Sweat lodges are usually sacred places of purification, not profiteering

I'm seated barefoot in a tent with 13 people, in total darkness. We rest on a curved bench which surrounds hot rocks on the ground. Water has been added to the rocks, and steam surrounds us.

A woman speaks gently, reciting prayers and words of gratitude. A talking stick is passed from person to person, providing an opportunity to speak. Outside, a full moon lights up the sky, and coyotes howl nearby.

On this late-December evening, I am participating in a sweat-lodge ceremony held by the Rev. Ann Marie Clock. The location is a residential backyard in Tucson, where Clock has been holding monthly sweat-lodge ceremonies for two years. She previously ran a monthly lodge in Salt Lake City for 15 years.

Google the words "sweat lodge," and the third result is a CNN report about the Sedona sweat-lodge deaths at James Arthur Ray's $9,695 Spiritual Warrior retreat in October.

The type of lodge ceremony held by Ray should not be confused with those of Native Americans or those trained by Native Americans. It's been reported in The New York Times and other media that Ray discouraged people from leaving the lodge, saying, "Play full-on; you have to go through this barrier."

Clock takes a completely different approach and sees the sweat lodge as a sacred place. She charges no fee to attend. Taught by Delmar Boni of the Apache Nation, Clock says the sweat lodge is "really the Native American church." She participated in sweat-lodge ceremonies for 15 years with her Apache teacher before conducting her own.

"The sweat lodge is the womb of the Earth Mother. ... It's a place of healing and a lot of spiritual activity." She encourages people to speak up if they are not comfortable, and they are immediately let out.

"This is not a test. This is a place where you're going to say your prayers. ... The whole point is for you to get in there and be comfortable so you can share your heart and heal, and do whatever it is you are wanting for yourself."

Clock, who works long hours as an electronic-documentation specialist, was taught to keep the lodge open to everyone. No reservations are needed for her monthly moonlit ceremonies. On her Web site (, she writes, "I am not here to do it for you. I am here to hold the space and to keep the integrity of the lodge. I am not here to be a guru."

She also stresses discernment. "If you are in the circle, and you're uncomfortable, you're not going to hurt my feelings by leaving. There's nothing more important than that inner voice."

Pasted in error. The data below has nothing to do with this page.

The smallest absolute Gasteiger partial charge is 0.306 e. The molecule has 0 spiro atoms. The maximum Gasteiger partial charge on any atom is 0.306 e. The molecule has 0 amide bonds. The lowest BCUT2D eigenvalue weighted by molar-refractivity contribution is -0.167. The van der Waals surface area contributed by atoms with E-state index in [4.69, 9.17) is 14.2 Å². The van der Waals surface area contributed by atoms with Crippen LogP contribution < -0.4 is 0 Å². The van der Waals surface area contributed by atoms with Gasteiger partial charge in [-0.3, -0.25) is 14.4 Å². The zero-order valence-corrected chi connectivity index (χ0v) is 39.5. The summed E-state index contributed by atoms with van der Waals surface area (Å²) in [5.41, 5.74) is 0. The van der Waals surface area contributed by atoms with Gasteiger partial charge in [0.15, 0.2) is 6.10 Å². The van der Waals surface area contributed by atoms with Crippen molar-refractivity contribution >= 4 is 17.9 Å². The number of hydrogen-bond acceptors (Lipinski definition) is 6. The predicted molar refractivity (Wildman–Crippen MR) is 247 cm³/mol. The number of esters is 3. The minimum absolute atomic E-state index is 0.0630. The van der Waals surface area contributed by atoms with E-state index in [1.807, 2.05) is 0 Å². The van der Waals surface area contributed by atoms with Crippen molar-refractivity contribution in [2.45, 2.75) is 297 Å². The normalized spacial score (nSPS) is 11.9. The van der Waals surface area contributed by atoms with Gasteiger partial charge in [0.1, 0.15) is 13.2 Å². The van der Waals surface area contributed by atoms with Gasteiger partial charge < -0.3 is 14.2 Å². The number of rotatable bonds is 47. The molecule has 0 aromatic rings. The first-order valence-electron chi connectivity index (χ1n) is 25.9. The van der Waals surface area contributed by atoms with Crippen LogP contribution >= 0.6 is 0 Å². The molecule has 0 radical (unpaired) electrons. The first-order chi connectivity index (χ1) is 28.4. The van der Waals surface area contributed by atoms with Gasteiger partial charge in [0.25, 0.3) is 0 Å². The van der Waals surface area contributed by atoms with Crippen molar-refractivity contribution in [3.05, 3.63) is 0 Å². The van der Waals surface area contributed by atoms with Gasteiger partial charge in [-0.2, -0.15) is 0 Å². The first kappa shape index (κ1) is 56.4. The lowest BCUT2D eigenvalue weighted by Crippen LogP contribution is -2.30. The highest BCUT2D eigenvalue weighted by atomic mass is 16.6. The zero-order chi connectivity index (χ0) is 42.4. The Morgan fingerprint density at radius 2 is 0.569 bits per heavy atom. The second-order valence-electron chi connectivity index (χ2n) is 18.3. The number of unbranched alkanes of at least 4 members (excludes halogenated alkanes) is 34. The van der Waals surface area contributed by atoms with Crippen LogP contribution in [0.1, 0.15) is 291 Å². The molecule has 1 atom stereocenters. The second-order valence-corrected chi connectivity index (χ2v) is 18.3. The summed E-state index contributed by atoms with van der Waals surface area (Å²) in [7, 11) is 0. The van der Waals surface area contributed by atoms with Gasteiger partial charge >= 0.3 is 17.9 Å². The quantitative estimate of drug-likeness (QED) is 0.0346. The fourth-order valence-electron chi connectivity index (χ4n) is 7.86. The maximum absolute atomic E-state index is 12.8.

Clock acknowledges that lodges differ. She says a traditional lodge is made of willow branches and is formed as a dome with blankets covering it. They can vary in size, fitting anywhere from four people up to large groups. Different tribes use different stones and wood for the fire.

Ceremonies are not the same, either. "Some are totally silent. Some have singing and drumming. Some run four rounds; some run seven rounds. There's a whole variation. Just like in the Christian church, there's that whole gamut."

Before entering Clock's lodge, attendees gather in a circle around a fire. She speaks about the steps of the ceremony, and then each person states their name and reason for being there. Participants are then blessed (smudged with sage) and able to enter the lodge, stating "all my relations," which means you embrace everyone in your prayers.

Stones heated by the fire are placed in the center of the lodge, and water is added to create steam. Clock conducts four rounds, with prayers said for each of the four directions. In between each round, the flaps are opened to ventilate the space, since participants sweat profusely. Clock's words are reverent, with much gratitude given to Mother Earth and the spirit ancestors.

I left the ceremony feeling cleaner and energized, with a greater appreciation of the Earth. This was different from the uncomfortable feeling I got during a free James Arthur Ray lecture in April, where he seemed aggressive and emotionally removed in his approach to helping others.

What's unfortunate is that people like Ray make money off those looking for spirituality. Lakota Chief Arvol Looking Horse released a statement in October, saying, "When you do ceremony, you cannot have money on your mind."

Native American leaders and people such as Clock know that sweat-lodge ceremonies are about healing and purification. It is a tradition that must not be tainted by those who think otherwise.